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The Prognosis of Hope
Ernest Rosenbaum, MD
Hope can be a part of one's upbringing from childhood, depending on family philosophy, or it can be developed and adopted through life experiences, as well as from friends, spiritual or religious philosophy or from examples in life.
A child who has many disappointments as he grows up is less likely to be as hopeful as a person who was better supported, both psychologically and through physical acts of one's family and friends.
A lot depends on development of one's personality and how one has dealt with crises during one's life, as the better one copes with crises, the better chance one has of being more hopeful. In contrast to this, at the end-of- life when one requests euthanasia, it reflects a feeling of severe hopelessness and wishing for peace and the end of whatever suffering is ongoing, both physically and psychologically. Again, a lot of this depends on the cancer stage, physical condition, degree of suffering and the caregiver and the type of care one is receiving, as well as the support from the medical team, family and friends.
It can be said that the goal of the medical and social professions is to promote hope within the concept of a realistic chance that life will continue with some degree of quality and purpose during this final period of life.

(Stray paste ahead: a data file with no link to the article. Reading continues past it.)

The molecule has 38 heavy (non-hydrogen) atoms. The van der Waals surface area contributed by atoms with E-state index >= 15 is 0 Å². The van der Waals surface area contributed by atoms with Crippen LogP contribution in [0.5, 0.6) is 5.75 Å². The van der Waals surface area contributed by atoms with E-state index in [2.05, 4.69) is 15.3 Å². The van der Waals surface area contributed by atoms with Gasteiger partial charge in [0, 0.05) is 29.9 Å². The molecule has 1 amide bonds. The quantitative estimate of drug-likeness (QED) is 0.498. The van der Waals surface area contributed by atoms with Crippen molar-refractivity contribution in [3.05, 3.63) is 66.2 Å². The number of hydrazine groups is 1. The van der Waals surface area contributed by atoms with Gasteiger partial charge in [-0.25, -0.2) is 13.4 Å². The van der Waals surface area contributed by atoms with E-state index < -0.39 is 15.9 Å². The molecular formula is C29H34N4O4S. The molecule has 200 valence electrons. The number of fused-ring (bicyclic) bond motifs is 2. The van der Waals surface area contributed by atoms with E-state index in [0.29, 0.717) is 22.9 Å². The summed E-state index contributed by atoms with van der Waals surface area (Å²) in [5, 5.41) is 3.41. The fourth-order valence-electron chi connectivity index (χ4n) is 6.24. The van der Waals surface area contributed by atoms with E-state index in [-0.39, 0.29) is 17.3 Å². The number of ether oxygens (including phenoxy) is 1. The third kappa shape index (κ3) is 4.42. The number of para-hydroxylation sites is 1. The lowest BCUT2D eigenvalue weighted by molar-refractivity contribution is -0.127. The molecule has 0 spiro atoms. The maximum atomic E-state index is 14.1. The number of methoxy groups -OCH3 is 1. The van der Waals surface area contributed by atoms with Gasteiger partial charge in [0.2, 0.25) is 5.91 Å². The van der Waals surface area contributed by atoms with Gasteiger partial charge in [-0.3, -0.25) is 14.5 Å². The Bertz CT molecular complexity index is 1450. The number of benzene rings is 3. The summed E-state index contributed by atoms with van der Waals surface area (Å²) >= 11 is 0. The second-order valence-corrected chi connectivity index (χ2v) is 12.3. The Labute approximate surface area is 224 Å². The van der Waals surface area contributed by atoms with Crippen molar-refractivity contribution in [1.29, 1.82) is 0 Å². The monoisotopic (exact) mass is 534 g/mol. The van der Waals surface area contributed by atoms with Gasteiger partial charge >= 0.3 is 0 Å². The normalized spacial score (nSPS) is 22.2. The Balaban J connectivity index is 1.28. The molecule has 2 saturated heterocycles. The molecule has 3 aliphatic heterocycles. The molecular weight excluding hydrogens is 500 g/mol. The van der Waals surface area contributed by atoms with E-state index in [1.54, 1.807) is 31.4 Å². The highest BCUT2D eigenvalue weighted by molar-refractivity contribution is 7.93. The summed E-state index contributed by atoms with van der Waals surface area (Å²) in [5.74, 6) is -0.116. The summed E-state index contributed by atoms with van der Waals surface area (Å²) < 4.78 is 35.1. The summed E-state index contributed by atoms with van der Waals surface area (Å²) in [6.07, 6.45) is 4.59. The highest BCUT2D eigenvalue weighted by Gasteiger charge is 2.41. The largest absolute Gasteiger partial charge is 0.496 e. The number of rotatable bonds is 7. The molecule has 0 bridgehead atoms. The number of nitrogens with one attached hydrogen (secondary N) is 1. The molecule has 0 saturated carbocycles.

An interesting analogy is that of Frankl,2 a survivor of a German concentration camp, who faced death and found that many of his fellow captives continued to have a reason and purpose for living. They often fared better than those who found the concentration camp experience dreadful and overwhelming. He found, in the Buchenwald Concentration Camp, the physician prisoners kept hope alive by preparing and presenting medical papers, often late at night when fellow prisoners had gone to sleep, and even put together a working x-ray machine. It was felt that hopelessness had a significant effect on the human response to illness. 3This has also been shown to be an effective part of treatment for breast cancer patients, as those who were not passive acceptors had increased survival.
- >2. Frankl, V. E., "Man's Search for Meaning." Boston: Beacon Press, 1963.
3. Menninger, K., "Hope." Am J Psychiatry, 1959 and Frankl, V., "Man's Search for Meaning." Boston Beacon Press, 1963, and Hinds, P. S., "Adolescent Hopefulness in Illness and Health." Adv Nurs Sci, 1988, April: 79-88.
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